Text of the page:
Is Keegan Murray the answer for the Spurs?
Recent drafts have seen the San Antonio Spurs pick many guards, and to their credit, it’s mostly panned out. They’ve only drafted two forwards in the last 10 years who worked out for them: Keldon Johnson and Kyle Anderson, who was let go in restricted free agency after his rookie deal.
Considering their wealth of backcourt talent, now is the perfect time for GM Brian Wright to add some depth at his forward spots. If you count 6-foot-5 Keldon as more of a tweener, San Antonio only has two true forwards in its rotation right now: Doug McDermott and Keita Bates-Diop.
This just so happens to be the draft where they could luck into an elite forward prospect. On the flip side, their next developmental success story could fall in their lap. Should they land in the top three, San Antonio would be bound to pick one of Jabari Smith Jr., Chet Holmgren, or Paolo Banchero; but if they don’t, Keegan Murray might be the best available option.
Theoretically, Murray fits exactly what San Antonio needs from its four-spot: Floor spacing, defensive versatility, rebounding, grit, and physicality. He fits wonderfully alongside Jakob Poeltl, who is developing into one of the league’s best rim protectors with an evolving offensive game. Despite his growth, Poeltl is largely bound to the paint—meaning his ideal partner is someone like Murray who can impact the game from the perimeter and score from the inside out.
Furthermore, Keegan would make an incredible partner for All-Star Dejounte Murray, who is a steller pick-and-roll facilitator. Dejounte puts pressure on the rim and kicks out to shooters on a nightly basis. Could you imagine the fun Spurs play-by-play guru Bill Land would have calling out the Murray to Murray connection?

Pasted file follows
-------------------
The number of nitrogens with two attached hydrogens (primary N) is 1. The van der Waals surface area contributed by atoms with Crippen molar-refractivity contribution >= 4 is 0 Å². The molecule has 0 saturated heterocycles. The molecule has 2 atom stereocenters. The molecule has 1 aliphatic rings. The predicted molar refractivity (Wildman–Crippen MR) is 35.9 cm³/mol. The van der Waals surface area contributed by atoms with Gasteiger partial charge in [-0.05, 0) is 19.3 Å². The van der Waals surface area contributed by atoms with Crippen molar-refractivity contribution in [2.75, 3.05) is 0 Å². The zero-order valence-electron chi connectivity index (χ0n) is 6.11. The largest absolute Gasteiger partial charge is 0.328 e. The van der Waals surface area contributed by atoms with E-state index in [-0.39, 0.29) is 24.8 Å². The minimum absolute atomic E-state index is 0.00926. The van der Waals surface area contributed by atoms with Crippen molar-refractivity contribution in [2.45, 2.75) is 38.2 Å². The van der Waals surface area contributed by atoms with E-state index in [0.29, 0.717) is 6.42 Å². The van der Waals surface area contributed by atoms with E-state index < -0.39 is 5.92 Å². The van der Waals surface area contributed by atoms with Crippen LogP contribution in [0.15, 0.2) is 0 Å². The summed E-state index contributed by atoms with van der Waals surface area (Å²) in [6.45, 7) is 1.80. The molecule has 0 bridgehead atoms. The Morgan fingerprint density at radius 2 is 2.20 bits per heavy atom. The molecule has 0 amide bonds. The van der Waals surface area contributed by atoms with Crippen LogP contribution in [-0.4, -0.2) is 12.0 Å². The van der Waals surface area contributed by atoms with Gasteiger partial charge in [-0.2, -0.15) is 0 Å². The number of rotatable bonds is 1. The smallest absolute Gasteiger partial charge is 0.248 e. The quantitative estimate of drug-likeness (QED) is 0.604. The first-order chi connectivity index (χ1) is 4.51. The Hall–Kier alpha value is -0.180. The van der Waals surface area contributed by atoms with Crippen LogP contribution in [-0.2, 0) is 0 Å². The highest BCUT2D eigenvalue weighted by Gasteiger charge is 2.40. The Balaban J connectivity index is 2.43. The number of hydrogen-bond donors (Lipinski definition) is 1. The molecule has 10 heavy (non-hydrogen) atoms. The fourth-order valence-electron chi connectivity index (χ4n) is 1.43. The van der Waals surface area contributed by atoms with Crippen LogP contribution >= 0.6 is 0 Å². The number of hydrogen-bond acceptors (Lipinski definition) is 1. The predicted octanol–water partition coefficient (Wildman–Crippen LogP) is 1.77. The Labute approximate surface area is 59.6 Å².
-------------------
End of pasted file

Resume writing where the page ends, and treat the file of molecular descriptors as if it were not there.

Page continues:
Age isn’t necessarily an asset, but being an older prospect seems taboo in today’s league. At one point, franchises lauded the players who took their time developing in college before attempting to make it in the pros. Most teams have turned their back on that philosophy, but for the San Antonio Spurs, I don’t think that matters.
Murray shares some similarities with Spurs wing Devin Vassell, who showed tremendous improvement from his first year at Florida State to his second. Sometimes, taking that extra year to figure out ways to maximize your game unlocks a world of potential. Vassell and Murray each took their core skill-set and expanded on it from year one to year two before heading to the league.
Having the maturity to take an extra year at prep school and focus on your development takes guts. To remain in college and do it again shows integrity and commitment to the craft. Whether you’re a teenager like Joshua Primo or an older prospect like Keegan Murray, who will be 22 by the start of his rookie year, the quality of your character and depth of your work ethic will be paramount when San Antonio is evaluating your fit with their organization.
With core qualities that appeal to the Spurs way off the court and skills they lack on it, Murray seems like the perfect fit for San Antonio anywhere outside of the top three in the 2022 NBA Draft.